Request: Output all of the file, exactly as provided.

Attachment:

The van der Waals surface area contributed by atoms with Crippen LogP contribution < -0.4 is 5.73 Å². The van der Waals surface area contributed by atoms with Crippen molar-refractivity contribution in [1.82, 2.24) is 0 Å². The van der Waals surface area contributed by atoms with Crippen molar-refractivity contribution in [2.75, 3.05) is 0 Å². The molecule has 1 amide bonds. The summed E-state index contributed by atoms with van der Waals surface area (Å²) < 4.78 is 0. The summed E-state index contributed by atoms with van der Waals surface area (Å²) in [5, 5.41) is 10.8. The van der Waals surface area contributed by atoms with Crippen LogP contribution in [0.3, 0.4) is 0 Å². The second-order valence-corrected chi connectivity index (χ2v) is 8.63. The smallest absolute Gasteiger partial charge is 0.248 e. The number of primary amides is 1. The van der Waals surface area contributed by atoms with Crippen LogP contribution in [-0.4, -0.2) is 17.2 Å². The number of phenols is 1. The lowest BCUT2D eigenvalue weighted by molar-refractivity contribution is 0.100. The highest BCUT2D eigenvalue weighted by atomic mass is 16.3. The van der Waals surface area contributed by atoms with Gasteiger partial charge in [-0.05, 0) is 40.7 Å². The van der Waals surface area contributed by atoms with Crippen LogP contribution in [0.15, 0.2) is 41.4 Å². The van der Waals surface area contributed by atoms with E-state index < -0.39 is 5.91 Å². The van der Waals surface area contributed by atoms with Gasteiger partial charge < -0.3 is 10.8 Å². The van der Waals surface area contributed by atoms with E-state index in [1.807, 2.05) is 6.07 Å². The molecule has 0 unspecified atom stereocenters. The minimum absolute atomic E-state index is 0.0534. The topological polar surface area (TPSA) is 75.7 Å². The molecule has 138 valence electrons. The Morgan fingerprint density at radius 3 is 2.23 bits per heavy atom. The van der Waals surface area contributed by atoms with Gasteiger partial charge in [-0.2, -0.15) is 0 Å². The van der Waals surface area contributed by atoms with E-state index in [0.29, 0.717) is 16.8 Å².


The van der Waals surface area contributed by atoms with Crippen LogP contribution < -0.4 is 5.73 Å². The van der Waals surface area contributed by atoms with Crippen molar-refractivity contribution in [1.82, 2.24) is 0 Å². The van der Waals surface area contributed by atoms with Crippen molar-refractivity contribution in [2.75, 3.05) is 0 Å². The molecule has 1 amide bonds. The summed E-state index contributed by atoms with van der Waals surface area (Å²) < 4.78 is 0. The summed E-state index contributed by atoms with van der Waals surface area (Å²) in [5, 5.41) is 10.8. The van der Waals surface area contributed by atoms with Crippen LogP contribution in [0.3, 0.4) is 0 Å². The second-order valence-corrected chi connectivity index (χ2v) is 8.63. The smallest absolute Gasteiger partial charge is 0.248 e. The number of primary amides is 1. The van der Waals surface area contributed by atoms with Crippen LogP contribution in [-0.4, -0.2) is 17.2 Å². The number of phenols is 1. The lowest BCUT2D eigenvalue weighted by molar-refractivity contribution is 0.100. The highest BCUT2D eigenvalue weighted by atomic mass is 16.3. The van der Waals surface area contributed by atoms with Gasteiger partial charge in [-0.05, 0) is 40.7 Å². The van der Waals surface area contributed by atoms with Crippen LogP contribution in [0.15, 0.2) is 41.4 Å². The van der Waals surface area contributed by atoms with E-state index < -0.39 is 5.91 Å². The van der Waals surface area contributed by atoms with Gasteiger partial charge < -0.3 is 10.8 Å². The van der Waals surface area contributed by atoms with E-state index in [1.807, 2.05) is 6.07 Å². The molecule has 0 unspecified atom stereocenters. The minimum absolute atomic E-state index is 0.0534. The topological polar surface area (TPSA) is 75.7 Å². The molecule has 138 valence electrons. The Morgan fingerprint density at radius 3 is 2.23 bits per heavy atom. The van der Waals surface area contributed by atoms with Gasteiger partial charge in [-0.2, -0.15) is 0 Å². The van der Waals surface area contributed by atoms with E-state index in [0.29, 0.717) is 16.8 Å².